The goal of argumentative writing is to persuade the audience that their ideas are valid or more valid then other authors. Greek philosopher and writer, Aristotle, divided persuasion into three sections: Ethos, Pathos, and Logos. These persuasion guidelines give readers a sense of credibility, emotion, and reasoning.
Ethos is associated with credibility or ethical appeal (Ch. 3, Ethos). Does the author portray the characters as people who are worthy of respect? One problem with argumentation is the ability to impress the reader. By making the character someone that is respected and therefore likable the reader is more interested in the work. An example of this would be a doctor, lawyer, or veteran. Even though all of these jobs serve our community in different ways, they are all respected by society. Another example of logos that the book noted was “If a company is well known, liked, and respected, that reputation will contribute to it’s persuasive power (Ruszkiewicz, 56).” If its character is problematic in any respect, it may have to use argument to reshape an audience’s perception (Ruszkiewicz, 56). Authors will also use ethos from personal experience. Writer and activist Terry Williams attacks those who poisoned the Utah deserts with nuclear radiation (Williams, 58) Terry Williams is a women worth listening to because she has lived with the nuclear peril. These are just some of the ways authors can show authority.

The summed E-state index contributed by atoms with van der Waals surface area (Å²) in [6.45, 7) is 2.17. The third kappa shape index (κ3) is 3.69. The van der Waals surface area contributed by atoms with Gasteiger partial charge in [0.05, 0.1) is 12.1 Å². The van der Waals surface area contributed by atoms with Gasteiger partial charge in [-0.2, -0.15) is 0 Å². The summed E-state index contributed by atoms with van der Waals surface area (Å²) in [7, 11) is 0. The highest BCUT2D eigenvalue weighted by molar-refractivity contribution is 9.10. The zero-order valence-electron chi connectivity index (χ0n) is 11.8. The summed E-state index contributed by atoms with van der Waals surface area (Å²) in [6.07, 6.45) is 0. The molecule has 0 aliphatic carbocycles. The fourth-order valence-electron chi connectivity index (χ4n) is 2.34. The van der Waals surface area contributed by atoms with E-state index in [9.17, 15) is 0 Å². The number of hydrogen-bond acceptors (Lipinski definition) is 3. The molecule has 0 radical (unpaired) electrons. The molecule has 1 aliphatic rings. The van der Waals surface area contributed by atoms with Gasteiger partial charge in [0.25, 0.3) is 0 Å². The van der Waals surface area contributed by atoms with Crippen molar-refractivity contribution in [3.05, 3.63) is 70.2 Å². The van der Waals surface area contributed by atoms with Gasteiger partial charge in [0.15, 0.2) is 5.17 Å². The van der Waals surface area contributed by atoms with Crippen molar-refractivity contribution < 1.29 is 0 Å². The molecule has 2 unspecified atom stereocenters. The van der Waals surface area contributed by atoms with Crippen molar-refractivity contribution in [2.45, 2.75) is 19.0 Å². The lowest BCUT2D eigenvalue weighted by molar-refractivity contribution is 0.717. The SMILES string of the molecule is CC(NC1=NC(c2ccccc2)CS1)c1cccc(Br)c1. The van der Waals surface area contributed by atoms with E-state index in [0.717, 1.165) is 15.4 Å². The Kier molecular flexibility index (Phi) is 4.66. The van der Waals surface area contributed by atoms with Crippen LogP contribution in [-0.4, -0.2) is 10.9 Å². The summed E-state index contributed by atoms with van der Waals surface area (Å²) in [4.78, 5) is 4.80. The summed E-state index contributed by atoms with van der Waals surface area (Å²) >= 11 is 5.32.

Pathos is emotional and persuades by appealing to the reader’s emotions (Ch. 2, Pathos). Language choice affects the audience’s response, and emotional appeal can enhance an argument. The book gives an example of a teacher telling her students that she is legally blind (Kleege, 45). While reading this example, you are probably envisioning yourself sitting in the classroom in shock from what you just heard. When someone gives you information about them or reveals a truth, as the listener, you are taking in everything the speaker is...
Please join StudyMode to read the full document